Seismotectonic Stress Regime and Airborne-Gravity Lineament Investigation of the Caribbean region and its Kinematic implications

  • Ayodeji AdekunleEluyemi Division of Environment and Earth Science., Centre For Energy Research and Development (CERD), Obafemi Awolowo University (OAU), Ile-Ife, Nigeria
Keywords: Caribbean region, Stress tensor inversion, Airborne gravity geophysical investigation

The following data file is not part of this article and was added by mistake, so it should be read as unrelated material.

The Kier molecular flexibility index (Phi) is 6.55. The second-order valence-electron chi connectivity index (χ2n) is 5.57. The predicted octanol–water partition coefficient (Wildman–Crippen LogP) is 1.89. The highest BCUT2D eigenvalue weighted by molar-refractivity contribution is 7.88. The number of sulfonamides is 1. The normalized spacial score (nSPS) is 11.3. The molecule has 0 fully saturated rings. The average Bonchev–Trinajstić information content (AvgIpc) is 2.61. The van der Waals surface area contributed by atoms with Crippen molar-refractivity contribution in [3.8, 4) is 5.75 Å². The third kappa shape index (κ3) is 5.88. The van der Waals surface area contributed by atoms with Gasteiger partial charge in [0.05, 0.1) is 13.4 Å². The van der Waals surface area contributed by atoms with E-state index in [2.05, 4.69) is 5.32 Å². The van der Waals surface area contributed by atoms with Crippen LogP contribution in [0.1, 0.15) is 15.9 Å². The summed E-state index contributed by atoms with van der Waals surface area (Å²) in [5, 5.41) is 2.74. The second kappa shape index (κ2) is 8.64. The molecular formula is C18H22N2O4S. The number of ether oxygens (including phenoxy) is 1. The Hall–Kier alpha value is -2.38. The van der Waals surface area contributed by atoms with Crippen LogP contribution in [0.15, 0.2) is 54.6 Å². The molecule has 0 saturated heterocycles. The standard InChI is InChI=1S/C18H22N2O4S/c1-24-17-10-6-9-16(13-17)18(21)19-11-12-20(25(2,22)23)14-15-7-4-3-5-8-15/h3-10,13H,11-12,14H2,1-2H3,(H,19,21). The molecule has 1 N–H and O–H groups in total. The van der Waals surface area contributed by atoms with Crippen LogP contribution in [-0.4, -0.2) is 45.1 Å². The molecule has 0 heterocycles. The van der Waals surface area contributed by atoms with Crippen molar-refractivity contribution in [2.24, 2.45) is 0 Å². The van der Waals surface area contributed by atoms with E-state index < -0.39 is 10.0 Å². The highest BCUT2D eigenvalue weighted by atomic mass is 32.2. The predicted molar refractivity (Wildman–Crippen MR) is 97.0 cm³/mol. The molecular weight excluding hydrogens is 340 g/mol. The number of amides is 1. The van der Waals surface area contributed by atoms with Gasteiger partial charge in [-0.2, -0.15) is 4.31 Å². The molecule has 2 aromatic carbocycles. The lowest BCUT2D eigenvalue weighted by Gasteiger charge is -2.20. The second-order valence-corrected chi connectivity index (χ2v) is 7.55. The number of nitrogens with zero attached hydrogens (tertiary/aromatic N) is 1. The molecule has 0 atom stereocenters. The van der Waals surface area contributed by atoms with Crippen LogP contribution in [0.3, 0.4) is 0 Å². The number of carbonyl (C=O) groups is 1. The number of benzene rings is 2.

The tectonic stress regime of the Caribbean region has been studied by stress tensor inversion analysis for the area bounded by Latitudes 17.32o to 23.79o N and Longitudes 81.47o to -60.56o E. A total of two hundred and twenty (220) fault plane solutions (FPS), made up of the seismic (earthquake) events that have occurred in the region of the study were found on the data catalog of the project website of the global centroid moment tensor, were employed in this study. To characterize the stress regimes of the region of study, the classification of the region based on the global moment tensor project is as follows: Cuba-zone, Haiti-zone, Dominican-republic, Monapassage, Puerto Rico, Virgin-Island and the Leeward Island. The gravity geophysical method revealed the presence of multiple or swarms of fractured lines within the same geographical range of study which might have developed over the years as a result of the interaction and coupling effect of the plate boundaries that have close proximity to the region of study. The seismicity pattern indicates that none of the provinces or countries located within the Caribbean region is devoid of large-magnitude earthquake occurrences capable of wreaking severe havoc on the immediate environment. Obviously, our stress tensor inversion result indicates two types of stress regimes namely compression and the strike-slip with different orientations. Cuba-zone, Haiti-zone, Dominican Republic, Monapassage, and Leeward Island are governed mainly by compression stress regimes. In contrast, the strike-slip stress regimes mainly govern the Puerto Rico and the Virgin Island.


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